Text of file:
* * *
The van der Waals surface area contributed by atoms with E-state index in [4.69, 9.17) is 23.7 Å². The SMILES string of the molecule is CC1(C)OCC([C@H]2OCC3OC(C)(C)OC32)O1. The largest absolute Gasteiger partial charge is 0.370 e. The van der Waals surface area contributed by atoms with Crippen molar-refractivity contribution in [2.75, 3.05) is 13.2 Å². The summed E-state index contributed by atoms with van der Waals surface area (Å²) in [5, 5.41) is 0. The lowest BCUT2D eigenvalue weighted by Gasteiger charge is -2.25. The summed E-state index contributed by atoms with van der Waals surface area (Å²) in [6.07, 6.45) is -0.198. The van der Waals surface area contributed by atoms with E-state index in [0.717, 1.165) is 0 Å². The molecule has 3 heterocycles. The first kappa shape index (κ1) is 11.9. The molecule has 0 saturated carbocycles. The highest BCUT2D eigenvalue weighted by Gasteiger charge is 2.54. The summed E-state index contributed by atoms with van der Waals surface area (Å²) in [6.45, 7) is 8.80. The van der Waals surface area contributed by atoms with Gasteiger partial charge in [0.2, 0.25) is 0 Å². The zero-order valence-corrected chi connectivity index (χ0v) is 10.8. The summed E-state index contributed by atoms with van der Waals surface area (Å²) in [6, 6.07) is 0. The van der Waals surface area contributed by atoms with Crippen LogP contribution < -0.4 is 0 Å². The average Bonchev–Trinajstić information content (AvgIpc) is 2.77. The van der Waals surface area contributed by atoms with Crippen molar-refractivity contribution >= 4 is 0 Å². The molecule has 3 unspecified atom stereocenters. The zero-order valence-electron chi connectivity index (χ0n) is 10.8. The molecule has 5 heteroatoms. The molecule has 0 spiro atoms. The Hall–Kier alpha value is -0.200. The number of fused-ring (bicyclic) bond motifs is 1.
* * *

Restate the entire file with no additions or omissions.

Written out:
The van der Waals surface area contributed by atoms with E-state index in [4.69, 9.17) is 23.7 Å². The SMILES string of the molecule is CC1(C)OCC([C@H]2OCC3OC(C)(C)OC32)O1. The largest absolute Gasteiger partial charge is 0.370 e. The van der Waals surface area contributed by atoms with Crippen molar-refractivity contribution in [2.75, 3.05) is 13.2 Å². The summed E-state index contributed by atoms with van der Waals surface area (Å²) in [5, 5.41) is 0. The lowest BCUT2D eigenvalue weighted by Gasteiger charge is -2.25. The summed E-state index contributed by atoms with van der Waals surface area (Å²) in [6.07, 6.45) is -0.198. The van der Waals surface area contributed by atoms with E-state index in [0.717, 1.165) is 0 Å². The molecule has 3 heterocycles. The first kappa shape index (κ1) is 11.9. The molecule has 0 saturated carbocycles. The highest BCUT2D eigenvalue weighted by Gasteiger charge is 2.54. The summed E-state index contributed by atoms with van der Waals surface area (Å²) in [6.45, 7) is 8.80. The van der Waals surface area contributed by atoms with Gasteiger partial charge in [0.2, 0.25) is 0 Å². The zero-order valence-corrected chi connectivity index (χ0v) is 10.8. The summed E-state index contributed by atoms with van der Waals surface area (Å²) in [6, 6.07) is 0. The van der Waals surface area contributed by atoms with Crippen LogP contribution < -0.4 is 0 Å². The average Bonchev–Trinajstić information content (AvgIpc) is 2.77. The van der Waals surface area contributed by atoms with Crippen molar-refractivity contribution >= 4 is 0 Å². The molecule has 3 unspecified atom stereocenters. The zero-order valence-electron chi connectivity index (χ0n) is 10.8. The molecule has 5 heteroatoms. The molecule has 0 spiro atoms. The Hall–Kier alpha value is -0.200. The number of fused-ring (bicyclic) bond motifs is 1.